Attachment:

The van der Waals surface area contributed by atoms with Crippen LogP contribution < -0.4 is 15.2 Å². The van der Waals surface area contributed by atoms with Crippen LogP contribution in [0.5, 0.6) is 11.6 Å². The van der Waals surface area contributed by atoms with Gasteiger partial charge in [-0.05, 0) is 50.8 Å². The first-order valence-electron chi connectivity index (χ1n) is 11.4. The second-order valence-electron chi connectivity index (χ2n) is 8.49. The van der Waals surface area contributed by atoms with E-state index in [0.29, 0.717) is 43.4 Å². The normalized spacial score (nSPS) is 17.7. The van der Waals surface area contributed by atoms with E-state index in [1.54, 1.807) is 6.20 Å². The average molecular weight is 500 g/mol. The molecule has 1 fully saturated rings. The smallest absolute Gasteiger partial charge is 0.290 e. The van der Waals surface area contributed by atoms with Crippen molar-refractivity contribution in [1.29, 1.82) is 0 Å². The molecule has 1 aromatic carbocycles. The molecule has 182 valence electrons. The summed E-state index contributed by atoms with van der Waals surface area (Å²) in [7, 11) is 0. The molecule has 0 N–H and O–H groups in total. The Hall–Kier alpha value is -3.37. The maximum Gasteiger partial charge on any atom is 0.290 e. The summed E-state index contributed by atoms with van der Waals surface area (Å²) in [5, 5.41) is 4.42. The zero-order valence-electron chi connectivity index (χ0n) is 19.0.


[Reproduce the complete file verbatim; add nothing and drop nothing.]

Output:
The van der Waals surface area contributed by atoms with Crippen LogP contribution < -0.4 is 15.2 Å². The van der Waals surface area contributed by atoms with Crippen LogP contribution in [0.5, 0.6) is 11.6 Å². The van der Waals surface area contributed by atoms with Gasteiger partial charge in [-0.05, 0) is 50.8 Å². The first-order valence-electron chi connectivity index (χ1n) is 11.4. The second-order valence-electron chi connectivity index (χ2n) is 8.49. The van der Waals surface area contributed by atoms with E-state index in [0.29, 0.717) is 43.4 Å². The normalized spacial score (nSPS) is 17.7. The van der Waals surface area contributed by atoms with E-state index in [1.54, 1.807) is 6.20 Å². The average molecular weight is 500 g/mol. The molecule has 1 fully saturated rings. The smallest absolute Gasteiger partial charge is 0.290 e. The van der Waals surface area contributed by atoms with Crippen molar-refractivity contribution in [1.29, 1.82) is 0 Å². The molecule has 1 aromatic carbocycles. The molecule has 182 valence electrons. The summed E-state index contributed by atoms with van der Waals surface area (Å²) in [7, 11) is 0. The molecule has 0 N–H and O–H groups in total. The Hall–Kier alpha value is -3.37. The maximum Gasteiger partial charge on any atom is 0.290 e. The summed E-state index contributed by atoms with van der Waals surface area (Å²) in [5, 5.41) is 4.42. The zero-order valence-electron chi connectivity index (χ0n) is 19.0.